Government corporation fair play or ethical compromise (at best)?

While one might expect what amounts to at-best borderline unethical solicitations or ads from privately-owned casinos, one would expect much more from government-owned and operated lotteries as well as a host of other games, which in Canada are run by provincial or interprovincial lottery corporations (which also cover the nation’s two northern territories).
As such government gambling-revenue entities exploit the debilitating weaknesses of their more ‘loyal’ consumers, especially those with obsessive-compulsive tendencies, their token offers of gambling-addiction withdrawal counselling services are insufficient, both ethically and monetarily.
Furthermore, their ads warning the weak-minded to “Know your limit, play within it" and “If you gamble, use your GameSense … 19+", hardly suffice for countering the significant and often irreparable financial damage done to addicts and their families.
There’s psychological research documentation noting that gambling addicts intentionally, though on a subconscious level, play games of chance until they lose everything. This formidable symptom of a gambling addiction can reach an extreme, one example having been aptly demonstrated in the film Owning Mahowny: The movie is a fact-based account of a former compulsive gambler from Toronto who, as a well-positioned senior banker with the Canadian Imperial Bank of Commerce, embezzled millions from his employer (CIBC then being the second largest bank in Canada) to feed his personal gambling habit at casinos in Las Vegas and Atlantic City. The story’s protagonist gambling-addict banker manages to ‘break’ a casino table thus win its entire funding (for the time being, anyhow) which is typically in the millions) yet could not peel himself away from the casino establishment until he had (frustratingly for me and no doubt many other viewers) lost everything he’d won as well as the mega-money with which he came to town. I’ve been informed that gambling addicts are known for this kind of defeatist behaviour in order to (again subconsciously) feel justified in their post-large-monetary-loss self-flogging of their own psyches.
Exceptionally discreditable BCLC conduct involved the self-serving “jackpot disentitlement rule" aspect of the formal “voluntary exclusion [request]" which falls under the Gaming Control Act. It enabled both publicly and privately owned gaming entities to withhold sizeable winnings from addicts who had signed onto the ethically inexcusable agreement (presumably since then amended in compliance with the court’s ruling); however, large-profit gaming interests had contradictorily permitted themselves to keep any and all gambling losses suffered by those same addicts who were denied their winnings from the same said large-profit gaming interests. A lawyer representing two plaintiffs who had their large winnings withheld by BCLC, though later ordered by a court to be rightfully handed back over to the plaintiffs, said that he had hoped the ruling would have retroactively ordered all such withheld winnings to be returned to their gambling-addict owners, regardless of the exclusionary agreement. “The lottery corporation had no right to withhold the winnings as a penalty [while] they’re taking both the losings and the winnings."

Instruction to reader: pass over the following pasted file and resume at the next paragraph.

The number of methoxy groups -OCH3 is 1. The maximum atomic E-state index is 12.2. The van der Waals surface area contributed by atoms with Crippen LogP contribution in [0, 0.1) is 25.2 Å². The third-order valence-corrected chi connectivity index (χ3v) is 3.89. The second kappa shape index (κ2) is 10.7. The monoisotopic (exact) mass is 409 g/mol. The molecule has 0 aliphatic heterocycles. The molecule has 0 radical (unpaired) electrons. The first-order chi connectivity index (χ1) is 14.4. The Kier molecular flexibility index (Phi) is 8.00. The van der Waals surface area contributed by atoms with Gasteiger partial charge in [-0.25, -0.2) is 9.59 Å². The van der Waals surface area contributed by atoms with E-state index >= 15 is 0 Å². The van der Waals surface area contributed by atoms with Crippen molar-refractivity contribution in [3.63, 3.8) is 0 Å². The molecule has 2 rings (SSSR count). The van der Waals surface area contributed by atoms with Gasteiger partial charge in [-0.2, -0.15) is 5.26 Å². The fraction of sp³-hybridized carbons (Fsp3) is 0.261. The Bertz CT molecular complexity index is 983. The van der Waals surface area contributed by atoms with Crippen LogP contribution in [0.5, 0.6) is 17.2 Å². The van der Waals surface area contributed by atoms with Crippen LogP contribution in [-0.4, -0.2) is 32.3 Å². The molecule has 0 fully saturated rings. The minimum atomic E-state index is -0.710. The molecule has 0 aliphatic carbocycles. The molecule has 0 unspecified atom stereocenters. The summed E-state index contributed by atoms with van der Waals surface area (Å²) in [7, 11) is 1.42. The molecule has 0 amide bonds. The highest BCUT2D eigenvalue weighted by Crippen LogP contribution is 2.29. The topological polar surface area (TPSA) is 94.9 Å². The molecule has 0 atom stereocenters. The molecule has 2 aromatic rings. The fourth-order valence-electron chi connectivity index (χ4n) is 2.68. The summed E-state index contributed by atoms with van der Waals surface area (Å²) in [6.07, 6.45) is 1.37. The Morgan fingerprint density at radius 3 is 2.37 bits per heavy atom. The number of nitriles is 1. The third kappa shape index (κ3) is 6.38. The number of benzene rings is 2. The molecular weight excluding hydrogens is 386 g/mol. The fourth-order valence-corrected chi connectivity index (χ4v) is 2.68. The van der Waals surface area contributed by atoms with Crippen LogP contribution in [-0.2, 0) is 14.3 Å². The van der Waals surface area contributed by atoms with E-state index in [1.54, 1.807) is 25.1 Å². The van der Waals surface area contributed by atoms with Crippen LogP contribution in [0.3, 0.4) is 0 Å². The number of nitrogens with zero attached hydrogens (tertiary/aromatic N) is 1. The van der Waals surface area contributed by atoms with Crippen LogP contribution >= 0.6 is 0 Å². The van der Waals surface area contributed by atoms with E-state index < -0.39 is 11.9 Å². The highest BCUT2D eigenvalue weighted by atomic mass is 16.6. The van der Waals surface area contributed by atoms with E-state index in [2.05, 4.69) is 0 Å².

Also situated on the spectrum of unethical conduct is BCLC’s relatively insidious negative-option-like Extra!: Whenever a player buys any printer-issued lottery ticket (the most prominent being Lotto MAX and Lotto 6/49) BCLC’s computer grid automatically selects for the player four numbers at random between one and 99, which will always appear on the purchased ticket. Before it does, though, it’s left to the player to either fork over the Extra! one dollar or to decline, which in the latter case the word “NO" is printed instead of “YES" adjacent to those four Extra! numbers, which means the consumer does not receive the $500,000 top prize if his/her unsolicited four numbers are drawn. Common sense strongly suggests that BCLC’s intent decision to force the four Extra! numbers upon every player’s every printed ticket is to create some trepidation in the minds of players who choose to not play the Extra! numbers. By this I mean, when checking their regular ticket numbers, some “NO"-Extra! players brave-it by checking whether any of their ineligible-to-win Extra! numbers had in fact been drawn; and some will do so solely to confirm that they had made the right choice, which the odds do favour that they did, and therefore saved an otherwise wasted buck. For the record, as a consistent No-Extra! sometimes-player of Lotto MAX and 6/49 (i.e. when their jackpots have irresistibly accumulated in size) I, without exception, never compare the drawn Extra! numbers with those four rejected unsolicited numbers on my ticket, for ignorance can often be a necessary bliss.